Friday, December 27, 2013

Will Capitalism Pervert Everything?

The Washington Post has a good article on profit-making in the hospice industry.  Apparently profits are good, largely at the expense of the public. 

My only experience with hospice was during my friend Mel's last days last June.  I was most impressed with the care provided for Mel and assistance to his family.  All in all, very good.  The hospice worker(s?) was a volunteer but was part of an organization (a friend also volunteered there) that scheduled visits, provided medical equipment and probably other services.   If I thought about the larger organization, I assumed it was non-profit.  This morning, following the link from the provider located at the address where I returned a stray part from the oxygen system, I found the home page of the LHC Group.  It does not look particularly non-profit. 

Profit status notwithstanding, the hospice care I witnessed during Mel's passing was everything I could wish for myself or anyone.  I wasn't in on all the details of the family's experience with the hospice but I have no complaint about anything I saw.  I also recognize that those services come at a cost.  Money will be involved. 

So it should not come as a surprise to learn that hospice care is big business.  More surprising, though,  to find that Mel is among the least welcome patients.  He died within a week; short durations are not at all profitable.  Reading the Post article, I find that idea of hospice care has  been turned on its head to create profits for investors at public expense.  The "recruiting" practices of the various companies bothered me.  I would think that the need for hospice care would be initiated by the individual or family, not in response to a sales pitch.  But that's all part of the for-profit business plan:  expand, grow and produce profits.

Maybe this system works--Mel was well-cared for--but I'm skeptical.  Our profit-driven health care system produces poor results at high cost so extending that model further is not wise.  In the short term, think of the additional care that could be purchased with what Medicare now pays for corporate profit.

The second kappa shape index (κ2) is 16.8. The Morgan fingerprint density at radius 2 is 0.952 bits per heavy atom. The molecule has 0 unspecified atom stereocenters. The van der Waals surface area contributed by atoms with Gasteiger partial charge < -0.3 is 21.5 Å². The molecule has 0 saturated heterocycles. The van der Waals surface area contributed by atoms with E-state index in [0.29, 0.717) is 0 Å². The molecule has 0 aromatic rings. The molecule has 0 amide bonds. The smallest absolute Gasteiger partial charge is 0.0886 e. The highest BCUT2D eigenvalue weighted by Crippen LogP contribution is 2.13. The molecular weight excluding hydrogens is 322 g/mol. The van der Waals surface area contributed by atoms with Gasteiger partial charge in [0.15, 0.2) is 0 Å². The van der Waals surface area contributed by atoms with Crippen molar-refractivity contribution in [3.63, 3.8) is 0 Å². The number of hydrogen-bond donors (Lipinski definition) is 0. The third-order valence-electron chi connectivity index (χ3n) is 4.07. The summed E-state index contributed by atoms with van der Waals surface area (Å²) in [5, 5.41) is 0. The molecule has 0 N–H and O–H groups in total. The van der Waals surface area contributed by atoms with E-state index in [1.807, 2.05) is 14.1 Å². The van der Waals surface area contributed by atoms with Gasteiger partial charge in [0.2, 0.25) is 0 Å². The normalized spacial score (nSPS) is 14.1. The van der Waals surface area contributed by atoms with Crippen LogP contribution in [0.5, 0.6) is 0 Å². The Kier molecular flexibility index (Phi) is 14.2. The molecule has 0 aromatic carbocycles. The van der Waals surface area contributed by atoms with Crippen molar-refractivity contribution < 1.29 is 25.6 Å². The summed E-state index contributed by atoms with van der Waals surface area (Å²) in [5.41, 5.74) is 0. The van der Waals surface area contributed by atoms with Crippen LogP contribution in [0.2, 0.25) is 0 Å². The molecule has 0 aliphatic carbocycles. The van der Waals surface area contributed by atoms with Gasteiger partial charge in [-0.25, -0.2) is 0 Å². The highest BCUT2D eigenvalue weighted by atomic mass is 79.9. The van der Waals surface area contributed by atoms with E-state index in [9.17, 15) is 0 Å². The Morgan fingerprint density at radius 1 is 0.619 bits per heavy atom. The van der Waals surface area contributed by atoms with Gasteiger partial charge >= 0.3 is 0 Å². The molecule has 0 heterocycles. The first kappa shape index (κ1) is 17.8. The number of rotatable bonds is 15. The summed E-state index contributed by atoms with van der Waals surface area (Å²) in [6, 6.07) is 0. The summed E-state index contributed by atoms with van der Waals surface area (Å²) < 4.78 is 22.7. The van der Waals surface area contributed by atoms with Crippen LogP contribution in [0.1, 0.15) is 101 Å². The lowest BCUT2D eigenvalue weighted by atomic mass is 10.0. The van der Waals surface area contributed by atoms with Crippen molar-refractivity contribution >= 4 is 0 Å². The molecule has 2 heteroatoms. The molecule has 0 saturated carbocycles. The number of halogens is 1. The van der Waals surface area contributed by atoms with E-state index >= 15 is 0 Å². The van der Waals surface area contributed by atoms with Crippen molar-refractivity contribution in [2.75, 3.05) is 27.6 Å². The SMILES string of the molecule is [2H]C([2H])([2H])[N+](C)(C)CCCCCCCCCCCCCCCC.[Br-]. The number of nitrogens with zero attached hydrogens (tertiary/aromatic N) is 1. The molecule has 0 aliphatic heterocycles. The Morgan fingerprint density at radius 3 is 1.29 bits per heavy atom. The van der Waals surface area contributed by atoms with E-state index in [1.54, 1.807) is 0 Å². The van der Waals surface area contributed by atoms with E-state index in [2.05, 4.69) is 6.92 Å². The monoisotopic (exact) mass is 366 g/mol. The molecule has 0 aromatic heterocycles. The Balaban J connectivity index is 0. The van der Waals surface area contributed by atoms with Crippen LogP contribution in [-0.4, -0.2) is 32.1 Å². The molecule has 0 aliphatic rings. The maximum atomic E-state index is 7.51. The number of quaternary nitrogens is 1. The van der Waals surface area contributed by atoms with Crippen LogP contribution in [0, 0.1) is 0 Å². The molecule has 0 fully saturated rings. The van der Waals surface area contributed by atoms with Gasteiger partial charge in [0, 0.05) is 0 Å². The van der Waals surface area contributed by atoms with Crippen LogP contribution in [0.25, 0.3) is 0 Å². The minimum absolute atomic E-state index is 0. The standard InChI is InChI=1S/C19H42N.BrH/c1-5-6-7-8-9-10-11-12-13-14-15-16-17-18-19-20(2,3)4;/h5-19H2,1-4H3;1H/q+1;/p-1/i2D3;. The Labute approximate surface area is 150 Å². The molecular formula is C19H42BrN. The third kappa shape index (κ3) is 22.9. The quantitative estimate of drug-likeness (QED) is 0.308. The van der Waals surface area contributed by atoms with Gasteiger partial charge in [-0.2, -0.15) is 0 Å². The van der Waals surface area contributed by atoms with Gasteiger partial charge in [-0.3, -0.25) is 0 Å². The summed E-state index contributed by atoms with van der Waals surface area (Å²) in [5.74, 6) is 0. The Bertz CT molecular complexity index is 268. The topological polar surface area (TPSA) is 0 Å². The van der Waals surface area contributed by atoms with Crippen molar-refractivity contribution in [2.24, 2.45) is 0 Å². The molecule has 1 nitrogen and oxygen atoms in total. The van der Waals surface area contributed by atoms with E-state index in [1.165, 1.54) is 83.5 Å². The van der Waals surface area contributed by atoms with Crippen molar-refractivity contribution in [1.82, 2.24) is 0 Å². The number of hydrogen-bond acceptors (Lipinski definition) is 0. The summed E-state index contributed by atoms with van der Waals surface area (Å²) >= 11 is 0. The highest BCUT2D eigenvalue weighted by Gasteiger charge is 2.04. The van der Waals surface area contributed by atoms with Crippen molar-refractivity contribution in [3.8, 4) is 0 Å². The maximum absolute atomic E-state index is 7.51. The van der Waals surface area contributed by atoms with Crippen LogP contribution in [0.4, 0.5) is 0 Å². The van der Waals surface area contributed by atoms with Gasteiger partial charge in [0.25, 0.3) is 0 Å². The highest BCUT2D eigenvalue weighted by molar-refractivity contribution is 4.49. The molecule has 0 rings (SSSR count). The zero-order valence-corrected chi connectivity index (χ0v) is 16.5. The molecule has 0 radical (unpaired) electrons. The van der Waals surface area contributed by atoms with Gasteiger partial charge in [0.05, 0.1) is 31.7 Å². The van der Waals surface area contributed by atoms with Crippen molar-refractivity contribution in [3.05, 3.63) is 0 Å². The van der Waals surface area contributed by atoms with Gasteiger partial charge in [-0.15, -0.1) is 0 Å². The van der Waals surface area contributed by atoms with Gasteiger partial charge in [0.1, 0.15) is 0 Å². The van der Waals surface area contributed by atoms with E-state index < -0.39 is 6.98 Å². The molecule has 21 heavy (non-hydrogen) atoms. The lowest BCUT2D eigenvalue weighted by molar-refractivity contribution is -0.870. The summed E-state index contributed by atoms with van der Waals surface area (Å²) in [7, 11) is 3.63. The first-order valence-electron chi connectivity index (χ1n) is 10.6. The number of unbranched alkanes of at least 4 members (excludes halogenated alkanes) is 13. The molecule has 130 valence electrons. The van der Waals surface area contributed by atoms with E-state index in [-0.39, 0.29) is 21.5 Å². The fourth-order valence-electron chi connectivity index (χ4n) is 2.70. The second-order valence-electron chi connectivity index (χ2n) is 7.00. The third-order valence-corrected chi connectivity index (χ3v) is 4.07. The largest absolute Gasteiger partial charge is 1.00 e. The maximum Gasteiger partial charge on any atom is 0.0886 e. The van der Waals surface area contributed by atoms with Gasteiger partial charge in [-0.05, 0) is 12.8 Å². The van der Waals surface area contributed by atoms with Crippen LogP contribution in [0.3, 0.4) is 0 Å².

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Tuesday, December 24, 2013

At War At Christmas

Here at Unsolicited Opinion thoughts of war are part of my Christmas.  That's why John McCutcheon's "Christmas in the Trenches" spoke so strongly to me when I first heard it in 1984.   McCutcheon writes and sings evocatively of human beings  in war.  Not a meaningless Christmas song but rather an honest lesson in the reality of war.

The story bears repeating.  Here 'tis on this Christmas Eve 2013 with all best wishes.

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Sunday, December 22, 2013

My 2013 Best Fiction

Of the fiction  I read in 2013 two titles stand out: Stalin's Barber by Paul Levin and The Taliban Cricket Club by Timeri N. Marari.  Both are tales of cleverness and chance in perilous times and places told with reasonable accuracy and imagination.  Stalin's Barber is set in the 1930's Soviet Union I know from studying Russian history in college; the story is not at all improbable.  The Taliban Cricket Club is from history that I have lived and, while the dire conditions under Taliban rule are all too real, the plot is a real stretch.  It's clever, though and to Marari's credit, he makes it seem possible. 

Both books were published in 2012.